Oregon Democratic Governor Kate Brown has commuted all of the state’s death sentences, instead giving life without the possibility of parole to 17 inmates.
Brown announced the commutations in a statement on Tuesday.
“I have long believed that justice is not advanced by taking a life, and the state should not be in the business of executing people—even if a terrible crime placed them in prison,” she wrote.
“Since taking office in 2015, I have continued Oregon’s moratorium on executions because the death penalty is both dysfunctional and immoral,” the governor added. “Today I am commuting Oregon’s death row so that we will no longer have anyone serving a sentence of death and facing execution in this state. This is a value that many Oregonians share.”
The death penalty remains legal in Oregon. However, the state passed a bill in 2019 that nearly ends the practice.
Former Democratic Gov. John Kitzhaber previously announced a death penalty moratorium in 2011 to stop the execution of Gary Haugen that year.
In her 2016 campaign, Brown said she planned to continue the moratorium, saying “serious concerns remain about the constitutionality and workability of the law.”
Oregon has not executed a prisoner since 1997.
The death penalty has been the focus of much debate in the state, with voters opposing it on two occasions and the Oregon Supreme Court striking it down in the past.
Brown’s action is one of her final moves ahead of her exit in 2023. Democratic Governor-elect Tina Kotek will be sworn in next month and has previously stated that she would continue Oregon’s death penalty moratorium.
“Oregon has not followed through on the death penalty in over 25 years, and as Governor, I would continue the current moratorium. I am personally opposed to the death penalty because of my religious beliefs,” Kotek said during her campaign.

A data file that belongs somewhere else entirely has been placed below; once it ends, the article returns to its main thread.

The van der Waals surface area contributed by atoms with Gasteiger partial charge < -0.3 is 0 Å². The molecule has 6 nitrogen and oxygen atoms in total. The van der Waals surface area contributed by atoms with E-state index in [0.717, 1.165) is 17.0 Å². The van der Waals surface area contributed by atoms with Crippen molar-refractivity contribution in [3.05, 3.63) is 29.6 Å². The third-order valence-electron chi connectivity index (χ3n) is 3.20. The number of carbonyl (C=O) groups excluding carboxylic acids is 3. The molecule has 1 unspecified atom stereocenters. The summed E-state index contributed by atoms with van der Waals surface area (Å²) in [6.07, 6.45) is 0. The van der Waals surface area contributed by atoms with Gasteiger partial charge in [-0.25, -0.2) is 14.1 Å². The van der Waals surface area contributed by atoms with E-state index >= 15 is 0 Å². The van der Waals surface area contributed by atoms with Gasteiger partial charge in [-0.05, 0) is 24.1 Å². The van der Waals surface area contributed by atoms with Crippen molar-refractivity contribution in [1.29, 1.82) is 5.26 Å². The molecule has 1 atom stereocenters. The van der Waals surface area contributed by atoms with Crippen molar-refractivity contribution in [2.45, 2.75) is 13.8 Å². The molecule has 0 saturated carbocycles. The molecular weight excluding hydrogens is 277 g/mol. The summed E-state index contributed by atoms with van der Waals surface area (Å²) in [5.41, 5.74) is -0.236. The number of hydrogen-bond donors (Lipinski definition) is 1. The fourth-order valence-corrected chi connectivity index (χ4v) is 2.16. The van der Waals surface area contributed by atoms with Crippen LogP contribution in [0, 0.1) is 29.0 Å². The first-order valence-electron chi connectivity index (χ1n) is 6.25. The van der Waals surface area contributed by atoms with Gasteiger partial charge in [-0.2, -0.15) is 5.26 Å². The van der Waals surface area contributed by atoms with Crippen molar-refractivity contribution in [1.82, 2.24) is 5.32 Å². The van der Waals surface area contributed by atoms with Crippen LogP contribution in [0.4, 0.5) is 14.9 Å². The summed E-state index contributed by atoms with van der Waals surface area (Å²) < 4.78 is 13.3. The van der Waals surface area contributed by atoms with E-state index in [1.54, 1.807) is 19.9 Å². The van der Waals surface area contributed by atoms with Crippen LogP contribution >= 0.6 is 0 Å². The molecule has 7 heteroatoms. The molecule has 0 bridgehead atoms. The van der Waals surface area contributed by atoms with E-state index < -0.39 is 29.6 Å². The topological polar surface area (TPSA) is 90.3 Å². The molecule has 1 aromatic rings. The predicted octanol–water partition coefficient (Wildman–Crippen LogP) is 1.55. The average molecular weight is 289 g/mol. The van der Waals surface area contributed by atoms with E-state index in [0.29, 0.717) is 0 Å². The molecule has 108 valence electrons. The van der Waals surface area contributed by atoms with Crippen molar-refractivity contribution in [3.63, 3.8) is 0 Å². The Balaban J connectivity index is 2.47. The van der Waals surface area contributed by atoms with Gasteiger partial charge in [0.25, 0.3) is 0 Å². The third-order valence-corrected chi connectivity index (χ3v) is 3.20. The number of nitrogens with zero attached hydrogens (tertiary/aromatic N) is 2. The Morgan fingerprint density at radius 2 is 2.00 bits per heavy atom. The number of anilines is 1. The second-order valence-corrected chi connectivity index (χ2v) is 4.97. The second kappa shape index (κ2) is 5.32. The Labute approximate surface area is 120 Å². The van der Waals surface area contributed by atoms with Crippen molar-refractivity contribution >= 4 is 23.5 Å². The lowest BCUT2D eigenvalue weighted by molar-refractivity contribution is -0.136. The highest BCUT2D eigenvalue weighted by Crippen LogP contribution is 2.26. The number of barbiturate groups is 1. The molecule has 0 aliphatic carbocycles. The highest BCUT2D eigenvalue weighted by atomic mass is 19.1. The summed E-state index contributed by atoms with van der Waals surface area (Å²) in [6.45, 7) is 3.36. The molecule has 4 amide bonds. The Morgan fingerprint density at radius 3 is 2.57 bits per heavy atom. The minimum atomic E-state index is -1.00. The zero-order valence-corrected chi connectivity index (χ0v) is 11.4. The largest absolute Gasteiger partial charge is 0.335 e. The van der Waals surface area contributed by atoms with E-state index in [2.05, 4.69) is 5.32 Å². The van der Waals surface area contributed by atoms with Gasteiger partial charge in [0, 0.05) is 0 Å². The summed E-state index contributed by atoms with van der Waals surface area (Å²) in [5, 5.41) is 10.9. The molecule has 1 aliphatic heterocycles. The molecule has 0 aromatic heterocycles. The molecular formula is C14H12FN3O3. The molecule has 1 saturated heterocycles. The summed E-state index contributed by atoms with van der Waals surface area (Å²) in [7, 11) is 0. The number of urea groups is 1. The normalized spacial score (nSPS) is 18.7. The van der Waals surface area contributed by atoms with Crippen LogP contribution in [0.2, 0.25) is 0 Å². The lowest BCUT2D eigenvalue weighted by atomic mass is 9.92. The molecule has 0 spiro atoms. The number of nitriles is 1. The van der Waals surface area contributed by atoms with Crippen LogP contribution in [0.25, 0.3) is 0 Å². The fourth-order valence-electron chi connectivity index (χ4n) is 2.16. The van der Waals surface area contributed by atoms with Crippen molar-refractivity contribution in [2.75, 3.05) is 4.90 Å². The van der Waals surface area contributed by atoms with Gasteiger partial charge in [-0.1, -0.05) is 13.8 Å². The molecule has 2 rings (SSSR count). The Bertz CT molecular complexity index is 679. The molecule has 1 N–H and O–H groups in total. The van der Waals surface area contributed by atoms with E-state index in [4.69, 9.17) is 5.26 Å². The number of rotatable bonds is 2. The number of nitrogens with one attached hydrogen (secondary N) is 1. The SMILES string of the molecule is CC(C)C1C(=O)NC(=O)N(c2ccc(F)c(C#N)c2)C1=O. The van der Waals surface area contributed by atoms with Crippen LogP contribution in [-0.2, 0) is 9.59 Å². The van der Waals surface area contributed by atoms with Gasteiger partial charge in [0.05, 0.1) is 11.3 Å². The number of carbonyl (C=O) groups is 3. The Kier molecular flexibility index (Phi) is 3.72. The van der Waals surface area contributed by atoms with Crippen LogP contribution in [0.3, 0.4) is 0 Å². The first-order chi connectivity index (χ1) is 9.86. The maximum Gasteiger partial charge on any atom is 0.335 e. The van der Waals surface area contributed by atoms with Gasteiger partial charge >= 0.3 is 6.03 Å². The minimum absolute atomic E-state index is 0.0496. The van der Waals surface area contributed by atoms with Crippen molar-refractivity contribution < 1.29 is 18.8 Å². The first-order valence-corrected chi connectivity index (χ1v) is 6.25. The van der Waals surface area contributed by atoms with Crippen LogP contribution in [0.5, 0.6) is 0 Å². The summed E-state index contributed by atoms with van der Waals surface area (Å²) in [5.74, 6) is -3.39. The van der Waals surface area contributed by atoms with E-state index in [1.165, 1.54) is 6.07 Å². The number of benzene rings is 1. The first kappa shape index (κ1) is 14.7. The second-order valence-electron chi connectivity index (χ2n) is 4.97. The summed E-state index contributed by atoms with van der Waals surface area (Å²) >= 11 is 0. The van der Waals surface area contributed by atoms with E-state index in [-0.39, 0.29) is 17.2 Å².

Oregon Senate Republican Leader Tim Knopp released a statement on Tuesday blasting Gov. Brown’s decision.
“This is another example of the Governor and the Democrats not abiding by the wishes of Oregonians,” he said. “Even in the final days of her term, Brown continues to disrespect victims of the most violent crimes.”
House Republican Leader Vikki Breese-Iverson also criticized Brown, saying she should have solicited input from other lawmakers and community members.
“Governor Brown has once again taken executive action with zero input from Oregonians and the legislature,” Breese-Iverson said in a statement. “Oregon has not executed an individual since 1997 and has only executed two criminals since voters adopted the death penalty in 1984. Her decisions do not consider the impact the victims and families will suffer in the months and years to come. Democrats have consistently chosen criminals over victims.”
A total of 27 states have laws that include the death penalty, according to the Death Penalty Information Center. In addition to Oregon, both California and Pennsylvania have declared a moratorium on executions.
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